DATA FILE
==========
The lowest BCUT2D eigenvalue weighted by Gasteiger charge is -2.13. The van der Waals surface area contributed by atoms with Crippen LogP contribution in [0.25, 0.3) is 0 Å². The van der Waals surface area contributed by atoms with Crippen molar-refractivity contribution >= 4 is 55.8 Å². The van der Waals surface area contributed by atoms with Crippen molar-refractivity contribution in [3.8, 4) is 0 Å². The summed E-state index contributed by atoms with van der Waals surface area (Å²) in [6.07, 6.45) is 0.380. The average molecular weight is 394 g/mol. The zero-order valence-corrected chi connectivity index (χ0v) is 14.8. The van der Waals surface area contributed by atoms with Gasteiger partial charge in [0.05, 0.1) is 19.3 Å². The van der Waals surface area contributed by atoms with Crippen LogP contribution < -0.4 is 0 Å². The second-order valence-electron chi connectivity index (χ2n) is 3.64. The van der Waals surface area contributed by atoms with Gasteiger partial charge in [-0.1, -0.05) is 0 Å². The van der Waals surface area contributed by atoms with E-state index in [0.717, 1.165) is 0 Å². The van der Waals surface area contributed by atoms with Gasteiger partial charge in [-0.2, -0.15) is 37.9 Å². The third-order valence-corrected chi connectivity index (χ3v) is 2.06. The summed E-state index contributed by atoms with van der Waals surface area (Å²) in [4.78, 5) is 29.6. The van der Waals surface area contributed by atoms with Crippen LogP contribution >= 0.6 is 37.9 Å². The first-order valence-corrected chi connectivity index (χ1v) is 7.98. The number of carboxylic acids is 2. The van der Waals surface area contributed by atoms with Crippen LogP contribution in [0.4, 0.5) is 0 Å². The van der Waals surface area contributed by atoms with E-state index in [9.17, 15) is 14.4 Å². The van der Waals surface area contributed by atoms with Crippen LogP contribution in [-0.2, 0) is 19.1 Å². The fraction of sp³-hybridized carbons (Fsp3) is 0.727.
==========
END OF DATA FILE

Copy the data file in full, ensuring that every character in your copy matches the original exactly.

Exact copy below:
The lowest BCUT2D eigenvalue weighted by Gasteiger charge is -2.13. The van der Waals surface area contributed by atoms with Crippen LogP contribution in [0.25, 0.3) is 0 Å². The van der Waals surface area contributed by atoms with Crippen molar-refractivity contribution >= 4 is 55.8 Å². The van der Waals surface area contributed by atoms with Crippen molar-refractivity contribution in [3.8, 4) is 0 Å². The summed E-state index contributed by atoms with van der Waals surface area (Å²) in [6.07, 6.45) is 0.380. The average molecular weight is 394 g/mol. The zero-order valence-corrected chi connectivity index (χ0v) is 14.8. The van der Waals surface area contributed by atoms with Gasteiger partial charge in [0.05, 0.1) is 19.3 Å². The van der Waals surface area contributed by atoms with Crippen LogP contribution < -0.4 is 0 Å². The second-order valence-electron chi connectivity index (χ2n) is 3.64. The van der Waals surface area contributed by atoms with Gasteiger partial charge in [-0.1, -0.05) is 0 Å². The van der Waals surface area contributed by atoms with E-state index in [0.717, 1.165) is 0 Å². The van der Waals surface area contributed by atoms with Gasteiger partial charge in [-0.2, -0.15) is 37.9 Å². The third-order valence-corrected chi connectivity index (χ3v) is 2.06. The summed E-state index contributed by atoms with van der Waals surface area (Å²) in [4.78, 5) is 29.6. The van der Waals surface area contributed by atoms with Crippen LogP contribution >= 0.6 is 37.9 Å². The first-order valence-corrected chi connectivity index (χ1v) is 7.98. The number of carboxylic acids is 2. The van der Waals surface area contributed by atoms with Crippen LogP contribution in [0.4, 0.5) is 0 Å². The van der Waals surface area contributed by atoms with E-state index in [9.17, 15) is 14.4 Å². The van der Waals surface area contributed by atoms with Crippen LogP contribution in [-0.2, 0) is 19.1 Å². The fraction of sp³-hybridized carbons (Fsp3) is 0.727.